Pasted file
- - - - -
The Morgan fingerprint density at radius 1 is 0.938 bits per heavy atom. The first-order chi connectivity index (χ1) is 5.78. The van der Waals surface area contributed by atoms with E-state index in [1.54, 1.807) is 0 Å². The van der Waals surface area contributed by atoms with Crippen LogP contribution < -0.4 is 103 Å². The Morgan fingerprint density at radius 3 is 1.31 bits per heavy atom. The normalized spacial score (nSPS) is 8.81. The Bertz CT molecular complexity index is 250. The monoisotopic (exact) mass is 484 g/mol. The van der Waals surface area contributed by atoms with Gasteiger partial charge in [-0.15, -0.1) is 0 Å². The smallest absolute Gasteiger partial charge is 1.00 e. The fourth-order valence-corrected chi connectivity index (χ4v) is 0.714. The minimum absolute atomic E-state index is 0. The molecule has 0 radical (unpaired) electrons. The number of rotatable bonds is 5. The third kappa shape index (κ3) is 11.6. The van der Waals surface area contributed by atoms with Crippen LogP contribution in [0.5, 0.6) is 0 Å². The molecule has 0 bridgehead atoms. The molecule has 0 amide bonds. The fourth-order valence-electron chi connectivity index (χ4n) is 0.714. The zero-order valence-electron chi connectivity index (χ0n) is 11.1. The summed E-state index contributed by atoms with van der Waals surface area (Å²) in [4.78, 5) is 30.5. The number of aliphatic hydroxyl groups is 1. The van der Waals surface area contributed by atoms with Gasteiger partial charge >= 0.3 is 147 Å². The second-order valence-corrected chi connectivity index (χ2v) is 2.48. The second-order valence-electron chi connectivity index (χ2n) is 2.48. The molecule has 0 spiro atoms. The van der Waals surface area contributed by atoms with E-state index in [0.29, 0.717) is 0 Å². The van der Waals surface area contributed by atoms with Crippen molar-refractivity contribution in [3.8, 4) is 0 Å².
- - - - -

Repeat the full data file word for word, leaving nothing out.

The Morgan fingerprint density at radius 1 is 0.938 bits per heavy atom. The first-order chi connectivity index (χ1) is 5.78. The van der Waals surface area contributed by atoms with E-state index in [1.54, 1.807) is 0 Å². The van der Waals surface area contributed by atoms with Crippen LogP contribution < -0.4 is 103 Å². The Morgan fingerprint density at radius 3 is 1.31 bits per heavy atom. The normalized spacial score (nSPS) is 8.81. The Bertz CT molecular complexity index is 250. The monoisotopic (exact) mass is 484 g/mol. The van der Waals surface area contributed by atoms with Gasteiger partial charge in [-0.15, -0.1) is 0 Å². The smallest absolute Gasteiger partial charge is 1.00 e. The fourth-order valence-corrected chi connectivity index (χ4v) is 0.714. The minimum absolute atomic E-state index is 0. The molecule has 0 radical (unpaired) electrons. The number of rotatable bonds is 5. The third kappa shape index (κ3) is 11.6. The van der Waals surface area contributed by atoms with Crippen LogP contribution in [0.5, 0.6) is 0 Å². The molecule has 0 bridgehead atoms. The molecule has 0 amide bonds. The fourth-order valence-electron chi connectivity index (χ4n) is 0.714. The zero-order valence-electron chi connectivity index (χ0n) is 11.1. The summed E-state index contributed by atoms with van der Waals surface area (Å²) in [4.78, 5) is 30.5. The number of aliphatic hydroxyl groups is 1. The van der Waals surface area contributed by atoms with Gasteiger partial charge >= 0.3 is 147 Å². The second-order valence-corrected chi connectivity index (χ2v) is 2.48. The second-order valence-electron chi connectivity index (χ2n) is 2.48. The molecule has 0 spiro atoms. The van der Waals surface area contributed by atoms with E-state index in [0.29, 0.717) is 0 Å². The van der Waals surface area contributed by atoms with Crippen molar-refractivity contribution in [3.8, 4) is 0 Å².